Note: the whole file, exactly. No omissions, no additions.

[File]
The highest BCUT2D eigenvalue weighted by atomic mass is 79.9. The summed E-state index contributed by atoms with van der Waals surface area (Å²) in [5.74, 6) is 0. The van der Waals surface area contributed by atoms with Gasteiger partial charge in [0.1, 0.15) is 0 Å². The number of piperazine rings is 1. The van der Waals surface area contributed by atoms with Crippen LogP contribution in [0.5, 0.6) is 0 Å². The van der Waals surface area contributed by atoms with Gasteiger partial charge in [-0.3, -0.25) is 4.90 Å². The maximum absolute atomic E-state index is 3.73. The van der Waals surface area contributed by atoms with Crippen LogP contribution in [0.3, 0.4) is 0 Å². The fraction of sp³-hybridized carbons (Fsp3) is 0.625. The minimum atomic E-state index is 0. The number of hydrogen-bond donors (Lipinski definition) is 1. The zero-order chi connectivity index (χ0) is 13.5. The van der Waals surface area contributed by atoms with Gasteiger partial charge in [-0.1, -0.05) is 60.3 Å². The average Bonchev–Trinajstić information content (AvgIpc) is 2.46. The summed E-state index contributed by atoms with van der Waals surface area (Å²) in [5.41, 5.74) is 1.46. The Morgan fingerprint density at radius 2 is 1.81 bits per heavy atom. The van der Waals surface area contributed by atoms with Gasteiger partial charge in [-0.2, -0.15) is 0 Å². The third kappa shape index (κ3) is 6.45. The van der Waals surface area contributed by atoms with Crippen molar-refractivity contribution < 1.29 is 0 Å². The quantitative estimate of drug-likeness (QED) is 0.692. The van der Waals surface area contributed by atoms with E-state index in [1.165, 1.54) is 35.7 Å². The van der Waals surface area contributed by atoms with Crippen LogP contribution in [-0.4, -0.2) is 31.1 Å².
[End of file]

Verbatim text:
The highest BCUT2D eigenvalue weighted by atomic mass is 79.9. The summed E-state index contributed by atoms with van der Waals surface area (Å²) in [5.74, 6) is 0. The van der Waals surface area contributed by atoms with Gasteiger partial charge in [0.1, 0.15) is 0 Å². The number of piperazine rings is 1. The van der Waals surface area contributed by atoms with Crippen LogP contribution in [0.5, 0.6) is 0 Å². The van der Waals surface area contributed by atoms with Gasteiger partial charge in [-0.3, -0.25) is 4.90 Å². The maximum absolute atomic E-state index is 3.73. The van der Waals surface area contributed by atoms with Crippen LogP contribution in [0.3, 0.4) is 0 Å². The fraction of sp³-hybridized carbons (Fsp3) is 0.625. The minimum atomic E-state index is 0. The number of hydrogen-bond donors (Lipinski definition) is 1. The zero-order chi connectivity index (χ0) is 13.5. The van der Waals surface area contributed by atoms with Gasteiger partial charge in [-0.1, -0.05) is 60.3 Å². The average Bonchev–Trinajstić information content (AvgIpc) is 2.46. The summed E-state index contributed by atoms with van der Waals surface area (Å²) in [5.41, 5.74) is 1.46. The Morgan fingerprint density at radius 2 is 1.81 bits per heavy atom. The van der Waals surface area contributed by atoms with Gasteiger partial charge in [-0.2, -0.15) is 0 Å². The third kappa shape index (κ3) is 6.45. The van der Waals surface area contributed by atoms with Crippen molar-refractivity contribution < 1.29 is 0 Å². The quantitative estimate of drug-likeness (QED) is 0.692. The van der Waals surface area contributed by atoms with E-state index in [1.165, 1.54) is 35.7 Å². The van der Waals surface area contributed by atoms with Crippen LogP contribution in [-0.4, -0.2) is 31.1 Å².